World Leaders Are Keeping Their Real Feelings About Trump Close to Their Vests

Donald Trump and Nicola Ferguson Sturgeon

Nicola Ferguson Sturgeon is a Scottish politician who is the fifth and current First Minister of Scotland and the leader of the Scottish National Party, in office since 2014. She is the first woman to hold either position.

In the past, Sturgeon faced criticism for endorsing Hillary Clinton during the U.S. presidential election. But a day after issuing a statement congratulating Donald Trump as “a brief introductory conversation,” she stood by her earlier criticism of the president-elect, saying that she would have felt guilty saying nothing in the face Trump’s “deeply abhorrent” rhetoric.

Trump’s election has an impact on all parts of the world but carries special significance in Scotland where Trump has ownership interests in business properties there, including two golf courses and a wind farm development off the coast of his Aberdeenshire course.

He has had a volatile relationship with locals and with the former first minister Alex Salmond, as well as engaging in a lengthy legal wrangle over the wind farm development and other aspects of the golf courses.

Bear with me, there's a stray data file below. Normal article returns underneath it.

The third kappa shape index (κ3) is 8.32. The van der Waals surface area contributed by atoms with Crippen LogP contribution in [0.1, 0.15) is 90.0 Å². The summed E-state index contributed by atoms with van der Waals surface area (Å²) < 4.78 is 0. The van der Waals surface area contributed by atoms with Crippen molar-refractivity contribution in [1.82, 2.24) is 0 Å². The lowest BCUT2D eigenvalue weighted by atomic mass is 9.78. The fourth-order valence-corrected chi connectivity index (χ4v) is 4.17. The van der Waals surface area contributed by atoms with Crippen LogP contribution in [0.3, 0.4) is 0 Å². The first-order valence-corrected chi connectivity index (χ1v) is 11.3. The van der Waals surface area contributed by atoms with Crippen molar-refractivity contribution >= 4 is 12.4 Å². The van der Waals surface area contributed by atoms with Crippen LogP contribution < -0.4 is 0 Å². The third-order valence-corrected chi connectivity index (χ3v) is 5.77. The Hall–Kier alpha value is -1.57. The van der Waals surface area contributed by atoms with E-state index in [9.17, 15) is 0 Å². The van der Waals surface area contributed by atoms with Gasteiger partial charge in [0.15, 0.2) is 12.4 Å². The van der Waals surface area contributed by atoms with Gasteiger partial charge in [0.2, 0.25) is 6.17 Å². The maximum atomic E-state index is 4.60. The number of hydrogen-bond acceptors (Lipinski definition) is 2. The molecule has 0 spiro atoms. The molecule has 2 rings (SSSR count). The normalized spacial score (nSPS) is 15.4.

Sturgeon’s call, notwithstanding, should not be interpreted as anything but a courtesy call given her recent pronouncements on Trump’s moral compass. As the New York Times reports, she expressed misgivings about Trump’s election stating she was “not prepared to be a politician that maintains a diplomatic silence in the face of racism, misogyny or hatred of any kind.”

Last year, Sturgeon stripped Trump of his honorary role as a Scottish business ambassador after his attack on Mexicans and Muslims, describing his rhetoric as “obnoxious and offensive.”

We think many world leaders based on a sense of diplomatic devoir are congratulating Trump but their words have little bona fide sincerity.

One comment

  1. What’s interesting and ironic about Scotland’s current political environment is that the proponents of Scottish independence want a closer relationship with the E.U. The rest of Europe is either leaving the E.U. or considering leaving next year. There were two major and recent votes in Scotland: they voted overwhelmingly to remain in the E.U. compared to leaving in Britain, and they narrowly voted to remain as part of the U.K. in a national referendum. It’s an obvious conclusion that Scotland and Britain have very different views politically. I would not be surprised if the movement for Scottish independence continues to gain steam and that its only a matter of time before the majority of Scots vote for independence.

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